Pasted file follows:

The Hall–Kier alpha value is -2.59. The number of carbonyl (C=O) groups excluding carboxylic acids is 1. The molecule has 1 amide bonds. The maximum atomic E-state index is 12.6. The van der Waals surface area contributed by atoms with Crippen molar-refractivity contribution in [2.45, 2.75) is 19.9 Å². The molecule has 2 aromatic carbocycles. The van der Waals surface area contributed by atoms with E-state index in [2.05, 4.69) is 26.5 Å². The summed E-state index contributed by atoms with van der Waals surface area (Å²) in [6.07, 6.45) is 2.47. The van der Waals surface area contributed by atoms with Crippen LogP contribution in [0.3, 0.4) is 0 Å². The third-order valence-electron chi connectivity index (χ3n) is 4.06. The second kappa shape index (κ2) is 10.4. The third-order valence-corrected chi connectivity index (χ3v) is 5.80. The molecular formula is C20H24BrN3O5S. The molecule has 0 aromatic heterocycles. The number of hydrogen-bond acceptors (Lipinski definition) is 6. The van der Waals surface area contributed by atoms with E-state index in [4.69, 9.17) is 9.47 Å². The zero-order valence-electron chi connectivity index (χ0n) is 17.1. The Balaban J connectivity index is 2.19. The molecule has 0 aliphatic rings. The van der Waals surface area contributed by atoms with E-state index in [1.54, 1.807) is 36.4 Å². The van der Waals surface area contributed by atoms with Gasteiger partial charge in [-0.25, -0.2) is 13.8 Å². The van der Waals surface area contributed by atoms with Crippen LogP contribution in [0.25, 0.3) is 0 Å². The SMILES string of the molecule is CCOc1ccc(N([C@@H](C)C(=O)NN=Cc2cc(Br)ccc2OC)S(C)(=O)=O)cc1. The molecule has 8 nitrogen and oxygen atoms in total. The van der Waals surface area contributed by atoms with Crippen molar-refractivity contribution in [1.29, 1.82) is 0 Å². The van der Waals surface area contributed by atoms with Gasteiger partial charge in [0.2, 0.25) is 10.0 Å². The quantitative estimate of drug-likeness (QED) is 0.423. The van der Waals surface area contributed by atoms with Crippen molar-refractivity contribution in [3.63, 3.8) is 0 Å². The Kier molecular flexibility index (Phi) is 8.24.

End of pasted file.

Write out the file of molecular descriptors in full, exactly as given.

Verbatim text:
The Hall–Kier alpha value is -2.59. The number of carbonyl (C=O) groups excluding carboxylic acids is 1. The molecule has 1 amide bonds. The maximum atomic E-state index is 12.6. The van der Waals surface area contributed by atoms with Crippen molar-refractivity contribution in [2.45, 2.75) is 19.9 Å². The molecule has 2 aromatic carbocycles. The van der Waals surface area contributed by atoms with E-state index in [2.05, 4.69) is 26.5 Å². The summed E-state index contributed by atoms with van der Waals surface area (Å²) in [6.07, 6.45) is 2.47. The van der Waals surface area contributed by atoms with Crippen LogP contribution in [0.3, 0.4) is 0 Å². The third-order valence-electron chi connectivity index (χ3n) is 4.06. The second kappa shape index (κ2) is 10.4. The third-order valence-corrected chi connectivity index (χ3v) is 5.80. The molecular formula is C20H24BrN3O5S. The molecule has 0 aromatic heterocycles. The number of hydrogen-bond acceptors (Lipinski definition) is 6. The van der Waals surface area contributed by atoms with E-state index in [4.69, 9.17) is 9.47 Å². The zero-order valence-electron chi connectivity index (χ0n) is 17.1. The Balaban J connectivity index is 2.19. The molecule has 0 aliphatic rings. The van der Waals surface area contributed by atoms with E-state index in [1.54, 1.807) is 36.4 Å². The van der Waals surface area contributed by atoms with Gasteiger partial charge in [-0.25, -0.2) is 13.8 Å². The van der Waals surface area contributed by atoms with Crippen LogP contribution in [0.25, 0.3) is 0 Å². The SMILES string of the molecule is CCOc1ccc(N([C@@H](C)C(=O)NN=Cc2cc(Br)ccc2OC)S(C)(=O)=O)cc1. The molecule has 8 nitrogen and oxygen atoms in total. The van der Waals surface area contributed by atoms with Crippen molar-refractivity contribution in [1.29, 1.82) is 0 Å². The van der Waals surface area contributed by atoms with Gasteiger partial charge in [0.2, 0.25) is 10.0 Å². The quantitative estimate of drug-likeness (QED) is 0.423. The van der Waals surface area contributed by atoms with Crippen molar-refractivity contribution in [3.63, 3.8) is 0 Å². The Kier molecular flexibility index (Phi) is 8.24.